The Bella Center sits on the edge of Copenhagen, kilometers from the city center, past a processional of Socialist-bloc apartments, car dealerships, and smoking power plants. It is here that the UNFCCC has been meeting for the last week, as frustrated negotiators try to hammer out a new international climate framework. Coming out by bus, one passes kilometers of gray, empty fields flanked by cranes and construction. The only symbol of the vaunted “green” economy is a cyclopean wind turbine that spins in the distance, Blade Runner-esque. Upon arrival, the canopied entrance of the complex makes one think of a trade show hall in Dayton, Ohio. Second-tier attendees like journalists and people from NGOs wait for hours in the bitter cold before being shuffled through airport metal detectors and eventually waved into the overcrowded conference center.
The Danish police reinforce the EPCOT Center stereotypes that Americans hold about Northern Europeans—they are mostly tall, pale and imbued with a preternatural coolness, their charming accents somewhere between British grandmother and Swedish Chef. When I meet the grandfatherly police spokesman Henrik Suhr in the stone panopticon of Copenhagen’s cuddly-sounding Politigarden to talk about the $122 million police deployment for the summit, and the new American-style draconian street laws which give police absolute power of search, seizure, and detainment, I am charmed by his PR finesse. Suhr responded to many of my questions—Were they going to continue raiding activist spaces? Would they use the water cannon against protestors?—simply by giving a mischievous grin and saying, “I’m not going to tell you.”
Suhr also told me: “You know, this is so much fun for us. All of us police here together, and oh, at Christmas time! We have a lot of hygge [a Danish word that roughly translates to ‘coziness’].” When we shook hands and said goodbye in the icy drizzle outside the Politigarden, Suhr touched my shoulder and said, “So nice to meet you. I really hope to see you again!”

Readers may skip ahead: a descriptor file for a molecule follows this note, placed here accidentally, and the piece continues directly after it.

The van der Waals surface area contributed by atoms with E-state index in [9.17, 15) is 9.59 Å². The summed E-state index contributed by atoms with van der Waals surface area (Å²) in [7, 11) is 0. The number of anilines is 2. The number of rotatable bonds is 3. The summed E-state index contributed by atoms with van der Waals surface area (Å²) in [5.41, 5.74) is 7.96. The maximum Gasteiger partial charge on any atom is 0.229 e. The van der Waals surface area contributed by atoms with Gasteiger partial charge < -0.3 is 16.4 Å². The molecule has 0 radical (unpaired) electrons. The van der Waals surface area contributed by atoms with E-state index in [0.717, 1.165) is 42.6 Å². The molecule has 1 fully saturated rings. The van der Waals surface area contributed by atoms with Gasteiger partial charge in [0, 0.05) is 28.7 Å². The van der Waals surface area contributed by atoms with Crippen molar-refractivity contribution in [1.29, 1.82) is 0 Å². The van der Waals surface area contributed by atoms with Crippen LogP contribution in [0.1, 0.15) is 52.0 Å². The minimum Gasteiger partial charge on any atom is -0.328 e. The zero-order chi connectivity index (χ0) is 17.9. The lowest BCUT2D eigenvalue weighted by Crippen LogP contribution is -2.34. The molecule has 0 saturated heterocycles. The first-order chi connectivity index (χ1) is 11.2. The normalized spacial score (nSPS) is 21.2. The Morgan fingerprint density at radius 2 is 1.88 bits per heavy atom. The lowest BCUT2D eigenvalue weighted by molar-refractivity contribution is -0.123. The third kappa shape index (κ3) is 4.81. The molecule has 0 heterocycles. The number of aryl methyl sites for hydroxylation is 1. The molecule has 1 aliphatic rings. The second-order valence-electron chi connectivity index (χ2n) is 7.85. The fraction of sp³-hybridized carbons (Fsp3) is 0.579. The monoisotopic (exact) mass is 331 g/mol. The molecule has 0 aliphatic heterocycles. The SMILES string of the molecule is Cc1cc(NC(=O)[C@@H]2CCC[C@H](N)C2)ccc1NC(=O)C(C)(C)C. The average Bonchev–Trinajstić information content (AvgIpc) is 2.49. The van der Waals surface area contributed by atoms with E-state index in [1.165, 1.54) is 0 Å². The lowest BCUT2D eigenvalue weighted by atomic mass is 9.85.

The Danes are painfully nice—in my first minutes in Copenhagen when I dropped a fifty-euro note, a woman rushed after me shouting, “Hey, you dropped this!” When I was having a violent coughing fit on a city bus, the elderly lady sitting behind me offered me some cactus-flavored antihistamine gummies, which helped. Lost in the city center one afternoon, I asked a blonde Danish woman for directions. After taking several minutes to direct me, she patted my shoulder. “I really, really hope you find it!” she smiled, before rushing away.
One of the first lectures I managed to attend at the Klimaforum, an alternative “people’s summit” to the official UN talks, was titled “Nordic Perspectives on Climate Change.” In a small conference room, a young Finnish woman gave a grammatically impaired PowerPoint presentation in English about her trip to Greenland, where she had witnessed firsthand “the climate changings” through the spread of an invasive flower species called lupine. When someone in the audience asked her about the benefits of lupine as a ground cover, she shrugged her shoulders and looked bored. “You can look at it many ways, really. This is just what I was taught.”
This was followed by another PowerPoint presentation, by two young Inuit women from Greenland. They had interviewed young people across Greenland to ascertain their views on climate change. The presenters spoke slowly, repeatedly saying, “We have to respect The Nature,” like a mantra. As they clicked through their PowerPoint, it became apparent that the majority of the people they had interviewed believed that climate change was just a “cycle of nature.”
“The climate changings, we think they just a part of The Nature. It’s not something we’re worried about. We also don’t think it’s our fault. since there are so few people in Greenland.” Everyone clapped politely. It dawned on me that these two women, speaking at the cozy indigenous-loving lefty summit, could become future stars of the climate change skeptics movement. I went to use the restroom. There was fresh graffiti in black pen on the tile wall that read, “Real Environmentalists are VEGAN!”